Juliet and her best friend Lucy found out that their fathers had been corresponding for years, even after Juliet’s father, Dr. Moreau, escaped London after a scandal. He was thought to be dead at this point; instead, however, he was on an island, conducting revolutionary experiments by creating human-like creatures through the process of vivisection (dissection on live creatures, without the use of anesthesia). He was connecting organs from various animals and was preventing rejection by inserting tissue in the form of a serum. In the first novel of the series, called “The Madman’s Daughter”, the author reveals that Juliet was actually his first experiment. When she was little, doctors said that she was going to die due to a spinal cord deformation. Her mother had desperately asked him to do anything to keep her alive. For that reason, he implanted deer parts to replace her problematic ones. Therefore, she, too, has to take the serum in order to survive.

After people learned about Moreau’s experiments, the family’s fortune had been taken away, leaving them penniless. With her mother dead and believing her father was also, Juliet was left on the streets; Dr. Moreau, however, was living on an island where all residents were products of his experiments, except from his assistant, Montgomery.  All that time, Dr. Moreau and Mr. Radcliffe, Lucy’s father, an investor, were sending letters to each other regarding the experiments. Radcliffe would send large amounts of money for scientific equipment, and Moreau would conduct the experiments.

Moreau had come up with a new idea to perfect his creatures—to use human blood in order to turn an animal into a human. The only outcome of that procedure was Edward. When Montgomery was ill, Moreau drew blood from him for “blood tests”. Instead, he used that blood on Edward. However, due to Montgomery’s illness, the blood which he injected Edward with was infected with malaria. That, in addition to the rabies-infected jackal organs that he had used to create Edward, caused an anomaly in the posterior lobe of the brain. That created another personality within Edward—two creatures in one body. Edward himself was a nice, kind person. However, the “Beast”, or what the characters refer to as his second half, is far from nice. When Edward turns into the Beast, he changes entirely—both mentally and physically. In a matter of seconds, he gets taller and bigger, grows six-inch-long claws, a cruel personality, a deep voice, and frightening yellow eyes. Though Juliet hates the Beast, she can’t help admiring him at the same time. She is jealous of his freedom, and even though she doesn’t want to admit it, she knows that both of them have a lot in common.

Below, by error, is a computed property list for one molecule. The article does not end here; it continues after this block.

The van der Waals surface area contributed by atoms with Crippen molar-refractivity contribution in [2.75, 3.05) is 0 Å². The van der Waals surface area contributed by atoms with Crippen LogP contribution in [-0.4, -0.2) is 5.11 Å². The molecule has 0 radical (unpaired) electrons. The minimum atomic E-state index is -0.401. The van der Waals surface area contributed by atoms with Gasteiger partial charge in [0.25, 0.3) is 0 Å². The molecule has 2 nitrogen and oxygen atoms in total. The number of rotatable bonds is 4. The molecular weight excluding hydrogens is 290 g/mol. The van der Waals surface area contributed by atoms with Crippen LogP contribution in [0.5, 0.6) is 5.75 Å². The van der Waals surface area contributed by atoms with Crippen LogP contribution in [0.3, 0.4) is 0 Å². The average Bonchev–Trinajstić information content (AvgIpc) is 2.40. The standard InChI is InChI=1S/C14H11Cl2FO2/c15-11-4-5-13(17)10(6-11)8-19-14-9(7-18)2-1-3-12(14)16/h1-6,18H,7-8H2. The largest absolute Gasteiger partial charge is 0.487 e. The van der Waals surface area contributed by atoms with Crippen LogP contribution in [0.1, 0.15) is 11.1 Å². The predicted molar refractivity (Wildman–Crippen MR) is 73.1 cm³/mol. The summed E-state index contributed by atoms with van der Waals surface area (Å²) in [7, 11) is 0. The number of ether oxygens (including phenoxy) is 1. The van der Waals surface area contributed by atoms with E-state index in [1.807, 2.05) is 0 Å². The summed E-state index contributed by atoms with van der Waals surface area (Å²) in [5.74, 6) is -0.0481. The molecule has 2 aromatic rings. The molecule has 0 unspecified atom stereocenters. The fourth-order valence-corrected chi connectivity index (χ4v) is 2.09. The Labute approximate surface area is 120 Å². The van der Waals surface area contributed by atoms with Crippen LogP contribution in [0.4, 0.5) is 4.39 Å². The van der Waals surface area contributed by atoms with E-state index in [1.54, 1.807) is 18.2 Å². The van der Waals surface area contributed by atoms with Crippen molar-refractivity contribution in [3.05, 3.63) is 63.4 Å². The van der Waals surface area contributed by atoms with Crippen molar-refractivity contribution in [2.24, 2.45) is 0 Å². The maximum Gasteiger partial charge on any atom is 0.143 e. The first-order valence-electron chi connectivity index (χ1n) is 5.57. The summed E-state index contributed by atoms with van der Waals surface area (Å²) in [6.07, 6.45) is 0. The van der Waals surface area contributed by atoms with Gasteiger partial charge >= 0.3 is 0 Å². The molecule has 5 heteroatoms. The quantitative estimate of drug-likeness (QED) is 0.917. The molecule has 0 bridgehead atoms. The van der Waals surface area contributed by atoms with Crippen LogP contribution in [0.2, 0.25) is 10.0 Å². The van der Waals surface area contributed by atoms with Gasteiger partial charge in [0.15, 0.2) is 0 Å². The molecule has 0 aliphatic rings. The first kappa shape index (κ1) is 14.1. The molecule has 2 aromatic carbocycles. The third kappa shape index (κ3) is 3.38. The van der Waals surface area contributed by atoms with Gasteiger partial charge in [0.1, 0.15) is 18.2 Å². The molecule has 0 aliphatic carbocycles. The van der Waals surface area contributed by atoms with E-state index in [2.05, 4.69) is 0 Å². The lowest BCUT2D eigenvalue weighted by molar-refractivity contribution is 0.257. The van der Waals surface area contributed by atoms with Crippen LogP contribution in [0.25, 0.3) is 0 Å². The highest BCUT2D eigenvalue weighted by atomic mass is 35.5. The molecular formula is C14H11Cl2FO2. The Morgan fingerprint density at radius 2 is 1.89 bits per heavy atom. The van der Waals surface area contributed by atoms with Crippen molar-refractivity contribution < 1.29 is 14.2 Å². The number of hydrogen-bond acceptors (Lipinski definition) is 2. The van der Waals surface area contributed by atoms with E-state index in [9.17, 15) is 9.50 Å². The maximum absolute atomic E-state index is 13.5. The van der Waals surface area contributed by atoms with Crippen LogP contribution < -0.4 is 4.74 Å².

After her father really dies, three men—Dr. Hastings, Scotland Yard Inspector John Newcastle, and Mr. Radcliffe—try to steal his research. Since the Beast is so powerful, they want to use Moreau’s notes to create an army of similar creatures and ship them to France. Juliet and Montgomery know that this is a terrible idea. If just one of the creatures was able to create such havoc, they can’t even begin to imagine what a whole army of them could and would do.

“What darkness began, only madness can end.”


Part 2: Review — “Her Dark Curiosity”

book cover for Her Dark Curiosity, featuring a girl in a long black dress overlooking the city of London

I honestly could not wait to read this sequel, since the previous book, “The Madman’s Daughter”, had fascinated me. Like the first book, this one left me in anticipation for the third book, with all of the plot twists and cliffhangers. I really liked the combination of mystery, science, and the Victorian Era. Juliet, as the daughter of a genius madman who was conducting controversial and inhuman experiments, is a very skilled person who seems to be following her father’s footsteps. The themes of science and humanity make this novel an extraordinary one. The Wolf of Whitechapel was a very nice addition to the novel, and something that I would have not expected to read. The escalating mystery of the violent serial killer and Juliet’s growing illness make you want to finish this book as soon as possible. In “The Madman’s Daughter” series, you can never predict the ending.

However, like I said in my other review of “The Madman’s Daughter”, I did not like the love triangle that seems to be a major theme in this story. It turns the reader away from the focus of the story and takes the action away from the series. In my opinion, Juliet should have settled for either Edward or Montgomery instead of doubting which one to choose.